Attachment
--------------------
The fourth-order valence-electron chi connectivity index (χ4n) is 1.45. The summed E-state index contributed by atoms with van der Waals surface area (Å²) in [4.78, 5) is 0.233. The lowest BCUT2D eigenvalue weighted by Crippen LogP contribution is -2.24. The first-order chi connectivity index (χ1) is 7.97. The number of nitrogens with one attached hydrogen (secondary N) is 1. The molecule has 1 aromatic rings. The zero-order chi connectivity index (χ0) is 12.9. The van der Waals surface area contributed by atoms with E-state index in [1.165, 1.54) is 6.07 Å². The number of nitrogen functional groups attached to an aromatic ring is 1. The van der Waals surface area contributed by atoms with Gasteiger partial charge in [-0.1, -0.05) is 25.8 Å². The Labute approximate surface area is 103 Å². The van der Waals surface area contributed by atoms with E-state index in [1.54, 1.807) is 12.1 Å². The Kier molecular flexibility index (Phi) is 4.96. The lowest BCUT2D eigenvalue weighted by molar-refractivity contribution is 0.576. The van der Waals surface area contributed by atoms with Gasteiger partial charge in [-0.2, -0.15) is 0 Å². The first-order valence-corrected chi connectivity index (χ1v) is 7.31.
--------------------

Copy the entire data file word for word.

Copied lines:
The fourth-order valence-electron chi connectivity index (χ4n) is 1.45. The summed E-state index contributed by atoms with van der Waals surface area (Å²) in [4.78, 5) is 0.233. The lowest BCUT2D eigenvalue weighted by Crippen LogP contribution is -2.24. The first-order chi connectivity index (χ1) is 7.97. The number of nitrogens with one attached hydrogen (secondary N) is 1. The molecule has 1 aromatic rings. The zero-order chi connectivity index (χ0) is 12.9. The van der Waals surface area contributed by atoms with E-state index in [1.165, 1.54) is 6.07 Å². The number of nitrogen functional groups attached to an aromatic ring is 1. The van der Waals surface area contributed by atoms with Gasteiger partial charge in [-0.1, -0.05) is 25.8 Å². The Labute approximate surface area is 103 Å². The van der Waals surface area contributed by atoms with E-state index in [1.54, 1.807) is 12.1 Å². The Kier molecular flexibility index (Phi) is 4.96. The lowest BCUT2D eigenvalue weighted by molar-refractivity contribution is 0.576. The van der Waals surface area contributed by atoms with Gasteiger partial charge in [-0.2, -0.15) is 0 Å². The first-order valence-corrected chi connectivity index (χ1v) is 7.31.